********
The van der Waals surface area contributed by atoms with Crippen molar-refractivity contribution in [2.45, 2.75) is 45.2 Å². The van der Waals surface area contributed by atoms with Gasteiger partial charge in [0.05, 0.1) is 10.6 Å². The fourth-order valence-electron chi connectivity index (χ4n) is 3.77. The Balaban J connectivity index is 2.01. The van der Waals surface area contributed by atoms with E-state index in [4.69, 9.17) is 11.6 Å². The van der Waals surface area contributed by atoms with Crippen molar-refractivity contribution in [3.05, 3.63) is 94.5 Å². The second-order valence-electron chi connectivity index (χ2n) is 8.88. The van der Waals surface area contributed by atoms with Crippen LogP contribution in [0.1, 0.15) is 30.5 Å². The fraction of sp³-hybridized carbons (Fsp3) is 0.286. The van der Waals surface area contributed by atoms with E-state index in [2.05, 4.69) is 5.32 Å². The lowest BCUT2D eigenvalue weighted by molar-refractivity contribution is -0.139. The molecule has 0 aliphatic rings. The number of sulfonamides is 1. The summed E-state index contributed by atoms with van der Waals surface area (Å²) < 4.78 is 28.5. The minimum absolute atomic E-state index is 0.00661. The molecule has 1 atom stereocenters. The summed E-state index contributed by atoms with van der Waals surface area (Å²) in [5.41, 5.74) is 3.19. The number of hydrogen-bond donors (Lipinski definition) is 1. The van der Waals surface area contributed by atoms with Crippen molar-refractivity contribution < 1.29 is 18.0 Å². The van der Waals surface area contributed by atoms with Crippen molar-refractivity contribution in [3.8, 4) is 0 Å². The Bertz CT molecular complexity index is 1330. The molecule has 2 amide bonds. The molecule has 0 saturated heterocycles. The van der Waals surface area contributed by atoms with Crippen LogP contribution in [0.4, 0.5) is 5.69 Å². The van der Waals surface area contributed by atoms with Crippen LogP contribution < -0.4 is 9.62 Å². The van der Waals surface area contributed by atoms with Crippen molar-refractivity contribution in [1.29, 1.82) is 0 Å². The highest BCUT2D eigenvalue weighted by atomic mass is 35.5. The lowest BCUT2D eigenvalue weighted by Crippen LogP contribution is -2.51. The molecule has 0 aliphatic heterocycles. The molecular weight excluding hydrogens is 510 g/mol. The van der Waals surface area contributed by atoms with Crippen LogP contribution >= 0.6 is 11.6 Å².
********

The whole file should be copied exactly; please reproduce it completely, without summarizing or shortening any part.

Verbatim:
The van der Waals surface area contributed by atoms with Crippen molar-refractivity contribution in [2.45, 2.75) is 45.2 Å². The van der Waals surface area contributed by atoms with Gasteiger partial charge in [0.05, 0.1) is 10.6 Å². The fourth-order valence-electron chi connectivity index (χ4n) is 3.77. The Balaban J connectivity index is 2.01. The van der Waals surface area contributed by atoms with E-state index in [4.69, 9.17) is 11.6 Å². The van der Waals surface area contributed by atoms with Crippen molar-refractivity contribution in [3.05, 3.63) is 94.5 Å². The second-order valence-electron chi connectivity index (χ2n) is 8.88. The van der Waals surface area contributed by atoms with Crippen LogP contribution in [0.1, 0.15) is 30.5 Å². The fraction of sp³-hybridized carbons (Fsp3) is 0.286. The van der Waals surface area contributed by atoms with E-state index in [2.05, 4.69) is 5.32 Å². The lowest BCUT2D eigenvalue weighted by molar-refractivity contribution is -0.139. The molecule has 0 aliphatic rings. The number of sulfonamides is 1. The summed E-state index contributed by atoms with van der Waals surface area (Å²) < 4.78 is 28.5. The minimum absolute atomic E-state index is 0.00661. The molecule has 1 atom stereocenters. The summed E-state index contributed by atoms with van der Waals surface area (Å²) in [5.41, 5.74) is 3.19. The number of hydrogen-bond donors (Lipinski definition) is 1. The van der Waals surface area contributed by atoms with Crippen molar-refractivity contribution < 1.29 is 18.0 Å². The van der Waals surface area contributed by atoms with Crippen molar-refractivity contribution in [3.8, 4) is 0 Å². The Bertz CT molecular complexity index is 1330. The molecule has 2 amide bonds. The molecule has 0 saturated heterocycles. The van der Waals surface area contributed by atoms with Crippen LogP contribution in [0.4, 0.5) is 5.69 Å². The van der Waals surface area contributed by atoms with Crippen LogP contribution < -0.4 is 9.62 Å². The van der Waals surface area contributed by atoms with Crippen molar-refractivity contribution in [1.29, 1.82) is 0 Å². The highest BCUT2D eigenvalue weighted by atomic mass is 35.5. The lowest BCUT2D eigenvalue weighted by Crippen LogP contribution is -2.51. The molecule has 0 aliphatic heterocycles. The molecular weight excluding hydrogens is 510 g/mol. The van der Waals surface area contributed by atoms with Crippen LogP contribution >= 0.6 is 11.6 Å².